School of GeoSciences Research

Numerical-modelling of ice-sheet and glacier melting

We have spearheaded methods to collect invaluable field data and developed new computer modelling techniques to monitor and predict changes in the Earth's ice-covered regions. Our work is providing key input to climate change decision-making worldwide.

A male researcher in ice climbing gear standing on a mountain cliffside in the Icelandic landscape

Changes taking place in the Arctic, Antarctic and other glaciated regions are drivers for disruptive global changes, especially sea-level rise, with major ramifications for people living not only in polar regions but worldwide. 

Our researchers have developed new computer modelling techniques that determined oceans' impact on the flow and retreat of ice around West Antarctica and Greenland.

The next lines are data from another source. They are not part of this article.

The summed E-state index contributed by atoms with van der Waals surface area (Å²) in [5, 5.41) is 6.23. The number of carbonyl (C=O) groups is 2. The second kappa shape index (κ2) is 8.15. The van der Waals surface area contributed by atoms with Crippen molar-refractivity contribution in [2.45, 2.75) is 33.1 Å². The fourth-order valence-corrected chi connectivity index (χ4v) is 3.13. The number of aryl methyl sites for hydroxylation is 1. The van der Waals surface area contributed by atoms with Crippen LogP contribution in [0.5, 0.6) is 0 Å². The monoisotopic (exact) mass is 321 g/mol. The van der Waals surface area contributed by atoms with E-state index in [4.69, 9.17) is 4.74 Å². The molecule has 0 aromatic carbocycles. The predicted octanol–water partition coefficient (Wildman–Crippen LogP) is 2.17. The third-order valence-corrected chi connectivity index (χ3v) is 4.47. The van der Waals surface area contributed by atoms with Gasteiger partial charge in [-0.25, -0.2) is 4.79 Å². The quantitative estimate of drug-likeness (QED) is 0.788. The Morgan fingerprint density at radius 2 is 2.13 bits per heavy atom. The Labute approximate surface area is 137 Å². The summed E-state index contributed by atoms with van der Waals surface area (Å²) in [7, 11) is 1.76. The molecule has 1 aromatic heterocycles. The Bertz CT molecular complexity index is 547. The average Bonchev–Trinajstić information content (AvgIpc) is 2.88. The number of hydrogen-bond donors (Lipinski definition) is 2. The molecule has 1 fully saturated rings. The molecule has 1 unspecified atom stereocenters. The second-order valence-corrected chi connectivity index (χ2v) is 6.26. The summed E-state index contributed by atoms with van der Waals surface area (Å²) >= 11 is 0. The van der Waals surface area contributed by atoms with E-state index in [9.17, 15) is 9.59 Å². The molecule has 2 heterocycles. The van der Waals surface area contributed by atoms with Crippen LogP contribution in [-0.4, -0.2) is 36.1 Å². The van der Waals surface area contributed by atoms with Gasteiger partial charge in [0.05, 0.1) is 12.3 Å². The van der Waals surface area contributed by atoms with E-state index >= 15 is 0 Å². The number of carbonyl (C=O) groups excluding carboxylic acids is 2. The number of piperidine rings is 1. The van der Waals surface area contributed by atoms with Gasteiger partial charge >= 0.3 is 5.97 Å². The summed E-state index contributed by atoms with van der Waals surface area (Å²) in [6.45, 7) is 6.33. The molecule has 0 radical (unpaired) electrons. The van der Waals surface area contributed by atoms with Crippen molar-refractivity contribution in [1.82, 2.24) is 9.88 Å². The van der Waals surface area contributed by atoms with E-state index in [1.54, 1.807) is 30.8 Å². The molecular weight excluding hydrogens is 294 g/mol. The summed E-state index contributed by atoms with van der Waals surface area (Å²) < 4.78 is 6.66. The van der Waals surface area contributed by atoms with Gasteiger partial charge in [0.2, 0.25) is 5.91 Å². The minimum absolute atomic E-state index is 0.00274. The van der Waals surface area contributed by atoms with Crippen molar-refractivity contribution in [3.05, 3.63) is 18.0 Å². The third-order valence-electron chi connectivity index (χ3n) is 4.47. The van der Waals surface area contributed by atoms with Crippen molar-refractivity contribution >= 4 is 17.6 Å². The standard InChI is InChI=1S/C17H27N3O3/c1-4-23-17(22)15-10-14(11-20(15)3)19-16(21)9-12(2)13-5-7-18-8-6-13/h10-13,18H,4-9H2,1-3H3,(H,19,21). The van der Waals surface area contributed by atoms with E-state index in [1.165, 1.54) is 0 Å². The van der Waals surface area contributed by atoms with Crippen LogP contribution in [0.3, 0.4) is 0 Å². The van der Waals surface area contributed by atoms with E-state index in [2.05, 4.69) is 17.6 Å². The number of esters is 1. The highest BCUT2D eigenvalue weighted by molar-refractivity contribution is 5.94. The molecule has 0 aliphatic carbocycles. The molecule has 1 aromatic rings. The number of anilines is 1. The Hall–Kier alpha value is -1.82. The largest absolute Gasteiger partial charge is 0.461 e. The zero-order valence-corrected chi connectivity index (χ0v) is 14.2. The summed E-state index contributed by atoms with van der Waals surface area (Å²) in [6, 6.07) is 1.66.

As a result, our equations have greatly improved predictions of the Antarctic Ice Sheet's fate and its contribution to global sea-level rise over the next 200 years.

Our efforts to measure the landscape accurate to metres, not kilometres, mean we now have a much more detailed understanding of how the landscape under the ice changes how it moves and melts.

We are among the world-leading scientists who have made crucial contributions to the Intergovernmental Panel on Climate Change (IPCC) Assessment Reports.  These are the most comprehensive scientific reports about climate change produced worldwide. 


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